Bonfire Brew

Hey there heat seekers. Today, we’re celebrating bonfire night, and the start of november in general, with a selection of roasted coffee bean products.

One from the ever-famous Queen Majesty, of former Hot Ones fame. One sent by my buddy Jason, of Burning Desire Foods – A company that I’ve featured plenty of times. And the last, a name that’s completely new to me: Chilli Scrumptious.


All three are heavily themed around their use of coffee and spice but Burning Desire’s is a little bit different. In part, because it’s a rub but also because it was free to me. A review sample, not a purchase.

I feel a little bad about including it in a comparison post, alongside sauces that I’ve paid for, but it was that or make my thursday reviews a regular feature. Which I’m quite simply not prepared to do.

Last week’s was a one-off holiday special.

Anyway, that’s enough of my rambling. Let’s start talking about our first item of the day:


Queen Majesty’s Red Habanero & Black Coffee – Number four in the line-up for Hot Ones‘s third season.

It’s a thing of beauty. A pearlised white label, wrapped around a darkish red sauce, itself containing black flecks that match the wolf in its art. A wolf surrounded by tall grass, rocks with red flowers and various leafy vines. Vines which, in turn, enclose the name and logo of the Queen Majesty company and their sauce.

I can’t say that it says a lot about the nature of its contents, visually, but it sure does get across their colours and their natural quality. Which I think is the point.

For those who want to know exactly what goes into it, though (and I don’t blame you if you do), here’s what the ingredients list says:

Organic coffee-infused white vingegar, sweet onions, bell peppers, red habanero peppers, apple cider vinegar w/ mother, balsamic vinegar, garlic, ginger root, olive oil, salt & Spices.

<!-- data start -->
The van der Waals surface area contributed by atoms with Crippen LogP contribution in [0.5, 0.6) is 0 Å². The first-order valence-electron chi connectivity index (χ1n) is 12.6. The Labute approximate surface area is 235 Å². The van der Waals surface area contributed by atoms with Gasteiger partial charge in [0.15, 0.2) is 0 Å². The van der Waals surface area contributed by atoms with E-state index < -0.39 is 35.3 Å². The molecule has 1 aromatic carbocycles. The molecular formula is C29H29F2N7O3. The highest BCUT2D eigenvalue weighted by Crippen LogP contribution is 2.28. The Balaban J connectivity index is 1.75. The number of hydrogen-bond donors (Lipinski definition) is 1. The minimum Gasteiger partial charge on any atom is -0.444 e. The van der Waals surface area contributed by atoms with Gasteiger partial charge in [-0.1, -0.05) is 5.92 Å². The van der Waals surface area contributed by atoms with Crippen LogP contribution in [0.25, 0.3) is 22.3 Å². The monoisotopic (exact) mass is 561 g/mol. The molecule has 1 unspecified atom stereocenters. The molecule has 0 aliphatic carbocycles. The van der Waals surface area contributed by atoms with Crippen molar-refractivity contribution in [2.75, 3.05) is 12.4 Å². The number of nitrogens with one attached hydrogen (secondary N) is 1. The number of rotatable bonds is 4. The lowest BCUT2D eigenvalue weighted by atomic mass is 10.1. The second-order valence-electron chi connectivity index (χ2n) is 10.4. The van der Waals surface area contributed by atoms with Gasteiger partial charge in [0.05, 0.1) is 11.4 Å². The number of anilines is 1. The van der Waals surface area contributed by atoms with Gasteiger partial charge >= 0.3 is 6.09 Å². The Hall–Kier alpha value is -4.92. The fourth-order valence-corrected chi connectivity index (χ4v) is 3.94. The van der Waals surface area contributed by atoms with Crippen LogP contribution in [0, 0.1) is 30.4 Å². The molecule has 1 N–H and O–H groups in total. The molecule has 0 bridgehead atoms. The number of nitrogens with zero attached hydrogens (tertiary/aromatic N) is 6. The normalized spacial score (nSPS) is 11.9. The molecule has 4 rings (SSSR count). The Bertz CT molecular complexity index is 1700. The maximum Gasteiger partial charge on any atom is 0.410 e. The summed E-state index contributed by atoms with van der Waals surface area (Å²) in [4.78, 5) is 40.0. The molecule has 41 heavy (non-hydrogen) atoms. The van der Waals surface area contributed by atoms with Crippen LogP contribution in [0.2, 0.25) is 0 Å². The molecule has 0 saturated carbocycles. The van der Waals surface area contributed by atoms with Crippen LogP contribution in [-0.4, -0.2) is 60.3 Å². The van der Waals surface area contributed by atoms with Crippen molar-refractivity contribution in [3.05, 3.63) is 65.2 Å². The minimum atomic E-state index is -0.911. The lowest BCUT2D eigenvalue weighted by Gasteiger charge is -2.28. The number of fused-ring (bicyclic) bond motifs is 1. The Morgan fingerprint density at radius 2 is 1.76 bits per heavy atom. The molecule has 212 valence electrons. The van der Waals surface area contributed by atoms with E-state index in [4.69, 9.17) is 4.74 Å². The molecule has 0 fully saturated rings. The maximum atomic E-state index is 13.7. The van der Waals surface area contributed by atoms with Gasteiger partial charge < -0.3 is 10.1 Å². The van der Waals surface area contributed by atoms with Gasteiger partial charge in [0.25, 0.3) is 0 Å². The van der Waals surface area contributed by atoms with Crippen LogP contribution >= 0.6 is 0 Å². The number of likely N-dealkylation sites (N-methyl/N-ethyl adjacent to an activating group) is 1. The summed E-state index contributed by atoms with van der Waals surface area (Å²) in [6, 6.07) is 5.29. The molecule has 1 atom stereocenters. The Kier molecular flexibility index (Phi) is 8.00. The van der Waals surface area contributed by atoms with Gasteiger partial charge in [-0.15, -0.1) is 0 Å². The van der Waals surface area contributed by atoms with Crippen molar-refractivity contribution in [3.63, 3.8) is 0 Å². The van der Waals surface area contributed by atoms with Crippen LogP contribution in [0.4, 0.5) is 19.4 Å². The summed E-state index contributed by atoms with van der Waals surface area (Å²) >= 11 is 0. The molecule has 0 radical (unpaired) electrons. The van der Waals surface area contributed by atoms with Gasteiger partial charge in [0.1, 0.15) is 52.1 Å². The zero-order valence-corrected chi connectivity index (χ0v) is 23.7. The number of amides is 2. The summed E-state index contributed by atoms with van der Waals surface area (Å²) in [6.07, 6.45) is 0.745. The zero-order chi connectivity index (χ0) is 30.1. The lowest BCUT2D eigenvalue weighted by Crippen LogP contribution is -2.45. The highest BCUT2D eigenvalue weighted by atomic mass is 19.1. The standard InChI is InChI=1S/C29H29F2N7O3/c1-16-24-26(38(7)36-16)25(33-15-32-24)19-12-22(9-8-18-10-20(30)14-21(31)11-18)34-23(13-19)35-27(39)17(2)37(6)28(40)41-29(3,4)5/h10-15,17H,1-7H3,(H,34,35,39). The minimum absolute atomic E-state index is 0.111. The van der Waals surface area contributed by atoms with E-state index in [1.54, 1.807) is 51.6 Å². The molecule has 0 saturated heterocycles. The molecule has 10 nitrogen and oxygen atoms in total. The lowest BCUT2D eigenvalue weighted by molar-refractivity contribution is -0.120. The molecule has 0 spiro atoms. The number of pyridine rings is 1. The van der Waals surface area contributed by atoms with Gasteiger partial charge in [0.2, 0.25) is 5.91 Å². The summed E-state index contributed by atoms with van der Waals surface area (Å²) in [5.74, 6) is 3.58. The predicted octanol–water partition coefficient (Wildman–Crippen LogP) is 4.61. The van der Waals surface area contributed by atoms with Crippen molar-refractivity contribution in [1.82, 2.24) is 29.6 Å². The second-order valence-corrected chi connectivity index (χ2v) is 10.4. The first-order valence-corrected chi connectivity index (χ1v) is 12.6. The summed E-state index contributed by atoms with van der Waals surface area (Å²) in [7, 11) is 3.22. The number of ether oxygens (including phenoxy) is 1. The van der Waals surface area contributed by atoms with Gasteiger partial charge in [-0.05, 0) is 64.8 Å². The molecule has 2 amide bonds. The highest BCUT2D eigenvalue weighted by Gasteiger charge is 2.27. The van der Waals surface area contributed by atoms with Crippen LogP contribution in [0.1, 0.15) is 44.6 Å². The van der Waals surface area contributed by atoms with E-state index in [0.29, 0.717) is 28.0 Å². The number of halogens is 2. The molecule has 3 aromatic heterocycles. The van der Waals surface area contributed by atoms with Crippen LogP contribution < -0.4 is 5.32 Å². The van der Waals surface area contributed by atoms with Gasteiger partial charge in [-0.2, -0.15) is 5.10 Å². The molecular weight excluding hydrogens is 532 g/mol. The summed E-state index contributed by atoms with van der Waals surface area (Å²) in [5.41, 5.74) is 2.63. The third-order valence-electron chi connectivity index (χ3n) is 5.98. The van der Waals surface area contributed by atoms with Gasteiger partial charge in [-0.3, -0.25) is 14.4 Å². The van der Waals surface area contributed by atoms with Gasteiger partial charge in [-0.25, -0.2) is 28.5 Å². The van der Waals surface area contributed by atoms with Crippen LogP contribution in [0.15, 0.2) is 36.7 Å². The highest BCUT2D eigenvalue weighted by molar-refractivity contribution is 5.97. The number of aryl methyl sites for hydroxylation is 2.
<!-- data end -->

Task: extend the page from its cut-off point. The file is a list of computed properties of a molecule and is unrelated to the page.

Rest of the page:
There’s also a little something that it doesn’t say but we’ll get to that when we taste it.

First, I want to look at the Java Hot, from Chilli Scrumptious. A bottle that looks almost immature, by comparison.


Yet those cartoony visuals are what make it stand out from the rest of the shelf and, I must say, I really like what its maker has done with it.

A takeaway coffee cup, anthropomorphised and flipping burgers to clue us in to the coffee barbecue within? Genius! Arguably mad but definitely genius.

And did you catch the coffee’s steam behind the name?

It’s a very different style to Queen Majesty’s art but I love it. I just wish that the name and the image were on a single side of the bottle.

Now that I’ve looked at two sides, though, I might as well read off the third:

Scotch Bonnet, Onion, Garlic, Chilliscrumptious Tomato Sauce (Three Variations of Tomatoes, Salt, Pepper) Brown Sugar, Fresh Black Coffee, White Whine Vinegar, Corn Oil and a Mix of Herbs and Spices.

A list that looks pretty different to Queen Majesty’s but not nearly as much so as today’s third product:


The Coffee and Chilli Rub from Burning Desire Foods.

This one contains a whopping sixty percent coffee! Here’s the full list: